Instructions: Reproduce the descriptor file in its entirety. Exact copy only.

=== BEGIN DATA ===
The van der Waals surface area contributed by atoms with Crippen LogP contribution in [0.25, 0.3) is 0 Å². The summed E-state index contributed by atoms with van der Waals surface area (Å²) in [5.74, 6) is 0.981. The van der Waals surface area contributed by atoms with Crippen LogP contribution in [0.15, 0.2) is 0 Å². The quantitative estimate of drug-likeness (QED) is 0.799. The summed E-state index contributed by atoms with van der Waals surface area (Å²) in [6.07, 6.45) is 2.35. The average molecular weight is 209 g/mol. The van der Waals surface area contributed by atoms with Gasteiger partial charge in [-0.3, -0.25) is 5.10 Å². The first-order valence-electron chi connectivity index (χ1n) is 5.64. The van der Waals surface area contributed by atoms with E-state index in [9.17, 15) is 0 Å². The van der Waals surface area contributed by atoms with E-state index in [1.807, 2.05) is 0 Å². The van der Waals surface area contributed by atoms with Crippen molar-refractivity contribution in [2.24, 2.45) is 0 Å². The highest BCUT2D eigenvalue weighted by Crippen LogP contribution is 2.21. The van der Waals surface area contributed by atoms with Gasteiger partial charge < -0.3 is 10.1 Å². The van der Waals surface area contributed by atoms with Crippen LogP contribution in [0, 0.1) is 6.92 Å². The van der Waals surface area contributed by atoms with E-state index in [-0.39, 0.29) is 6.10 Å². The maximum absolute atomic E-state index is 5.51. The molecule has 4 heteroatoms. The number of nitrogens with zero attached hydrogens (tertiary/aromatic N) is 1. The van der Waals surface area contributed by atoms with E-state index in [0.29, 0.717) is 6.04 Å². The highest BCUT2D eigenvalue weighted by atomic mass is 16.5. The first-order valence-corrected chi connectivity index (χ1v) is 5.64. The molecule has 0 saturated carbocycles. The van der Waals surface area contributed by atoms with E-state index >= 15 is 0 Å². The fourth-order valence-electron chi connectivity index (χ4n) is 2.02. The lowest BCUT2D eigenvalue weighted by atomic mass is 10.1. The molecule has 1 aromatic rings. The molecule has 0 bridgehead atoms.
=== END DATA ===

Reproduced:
The van der Waals surface area contributed by atoms with Crippen LogP contribution in [0.25, 0.3) is 0 Å². The summed E-state index contributed by atoms with van der Waals surface area (Å²) in [5.74, 6) is 0.981. The van der Waals surface area contributed by atoms with Crippen LogP contribution in [0.15, 0.2) is 0 Å². The quantitative estimate of drug-likeness (QED) is 0.799. The summed E-state index contributed by atoms with van der Waals surface area (Å²) in [6.07, 6.45) is 2.35. The average molecular weight is 209 g/mol. The van der Waals surface area contributed by atoms with Gasteiger partial charge in [-0.3, -0.25) is 5.10 Å². The first-order valence-electron chi connectivity index (χ1n) is 5.64. The van der Waals surface area contributed by atoms with E-state index in [9.17, 15) is 0 Å². The van der Waals surface area contributed by atoms with E-state index in [1.807, 2.05) is 0 Å². The van der Waals surface area contributed by atoms with Crippen molar-refractivity contribution in [2.24, 2.45) is 0 Å². The highest BCUT2D eigenvalue weighted by Crippen LogP contribution is 2.21. The van der Waals surface area contributed by atoms with Gasteiger partial charge < -0.3 is 10.1 Å². The van der Waals surface area contributed by atoms with Crippen LogP contribution in [0, 0.1) is 6.92 Å². The van der Waals surface area contributed by atoms with E-state index in [-0.39, 0.29) is 6.10 Å². The maximum absolute atomic E-state index is 5.51. The molecule has 4 heteroatoms. The number of nitrogens with zero attached hydrogens (tertiary/aromatic N) is 1. The van der Waals surface area contributed by atoms with E-state index in [0.29, 0.717) is 6.04 Å². The highest BCUT2D eigenvalue weighted by atomic mass is 16.5. The first-order valence-corrected chi connectivity index (χ1v) is 5.64. The molecule has 0 saturated carbocycles. The van der Waals surface area contributed by atoms with E-state index >= 15 is 0 Å². The fourth-order valence-electron chi connectivity index (χ4n) is 2.02. The lowest BCUT2D eigenvalue weighted by atomic mass is 10.1. The molecule has 1 aromatic rings. The molecule has 0 bridgehead atoms.